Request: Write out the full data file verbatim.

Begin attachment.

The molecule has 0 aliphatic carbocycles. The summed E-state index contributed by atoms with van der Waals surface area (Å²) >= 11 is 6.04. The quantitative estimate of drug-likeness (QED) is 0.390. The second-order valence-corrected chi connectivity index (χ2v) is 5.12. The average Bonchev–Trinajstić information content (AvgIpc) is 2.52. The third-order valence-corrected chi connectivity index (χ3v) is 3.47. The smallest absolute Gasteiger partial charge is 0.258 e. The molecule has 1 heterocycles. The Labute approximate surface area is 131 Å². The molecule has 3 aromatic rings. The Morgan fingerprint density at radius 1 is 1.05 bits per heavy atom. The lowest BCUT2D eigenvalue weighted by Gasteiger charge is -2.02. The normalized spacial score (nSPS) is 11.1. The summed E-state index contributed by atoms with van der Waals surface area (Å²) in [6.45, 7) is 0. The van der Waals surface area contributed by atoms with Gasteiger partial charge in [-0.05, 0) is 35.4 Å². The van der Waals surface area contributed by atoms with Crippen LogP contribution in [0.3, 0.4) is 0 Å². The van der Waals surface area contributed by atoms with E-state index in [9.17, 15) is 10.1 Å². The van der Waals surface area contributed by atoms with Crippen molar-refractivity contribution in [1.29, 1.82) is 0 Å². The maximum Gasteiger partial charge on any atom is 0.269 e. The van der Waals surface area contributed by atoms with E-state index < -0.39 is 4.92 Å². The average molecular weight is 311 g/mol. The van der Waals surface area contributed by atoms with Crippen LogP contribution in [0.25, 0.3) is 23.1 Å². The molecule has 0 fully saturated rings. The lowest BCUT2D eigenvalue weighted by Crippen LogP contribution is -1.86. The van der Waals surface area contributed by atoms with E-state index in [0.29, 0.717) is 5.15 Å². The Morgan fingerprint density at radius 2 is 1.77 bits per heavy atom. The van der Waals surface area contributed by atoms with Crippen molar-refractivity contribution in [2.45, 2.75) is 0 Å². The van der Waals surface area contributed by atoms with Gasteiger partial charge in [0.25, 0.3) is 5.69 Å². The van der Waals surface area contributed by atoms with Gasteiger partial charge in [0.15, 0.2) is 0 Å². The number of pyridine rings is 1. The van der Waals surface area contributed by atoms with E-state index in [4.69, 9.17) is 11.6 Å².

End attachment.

The molecule has 0 aliphatic carbocycles. The summed E-state index contributed by atoms with van der Waals surface area (Å²) >= 11 is 6.04. The quantitative estimate of drug-likeness (QED) is 0.390. The second-order valence-corrected chi connectivity index (χ2v) is 5.12. The average Bonchev–Trinajstić information content (AvgIpc) is 2.52. The third-order valence-corrected chi connectivity index (χ3v) is 3.47. The smallest absolute Gasteiger partial charge is 0.258 e. The molecule has 1 heterocycles. The Labute approximate surface area is 131 Å². The molecule has 3 aromatic rings. The Morgan fingerprint density at radius 1 is 1.05 bits per heavy atom. The lowest BCUT2D eigenvalue weighted by Gasteiger charge is -2.02. The normalized spacial score (nSPS) is 11.1. The summed E-state index contributed by atoms with van der Waals surface area (Å²) in [6.45, 7) is 0. The van der Waals surface area contributed by atoms with Gasteiger partial charge in [-0.05, 0) is 35.4 Å². The van der Waals surface area contributed by atoms with Crippen LogP contribution in [0.3, 0.4) is 0 Å². The van der Waals surface area contributed by atoms with E-state index in [9.17, 15) is 10.1 Å². The van der Waals surface area contributed by atoms with Crippen molar-refractivity contribution in [1.29, 1.82) is 0 Å². The maximum Gasteiger partial charge on any atom is 0.269 e. The van der Waals surface area contributed by atoms with E-state index < -0.39 is 4.92 Å². The average molecular weight is 311 g/mol. The van der Waals surface area contributed by atoms with Crippen LogP contribution in [0.25, 0.3) is 23.1 Å². The molecule has 0 fully saturated rings. The lowest BCUT2D eigenvalue weighted by Crippen LogP contribution is -1.86. The van der Waals surface area contributed by atoms with E-state index in [0.29, 0.717) is 5.15 Å². The Morgan fingerprint density at radius 2 is 1.77 bits per heavy atom. The van der Waals surface area contributed by atoms with Crippen molar-refractivity contribution in [2.45, 2.75) is 0 Å². The van der Waals surface area contributed by atoms with Gasteiger partial charge in [0.25, 0.3) is 5.69 Å². The van der Waals surface area contributed by atoms with Gasteiger partial charge in [0.15, 0.2) is 0 Å². The number of pyridine rings is 1. The van der Waals surface area contributed by atoms with E-state index in [4.69, 9.17) is 11.6 Å².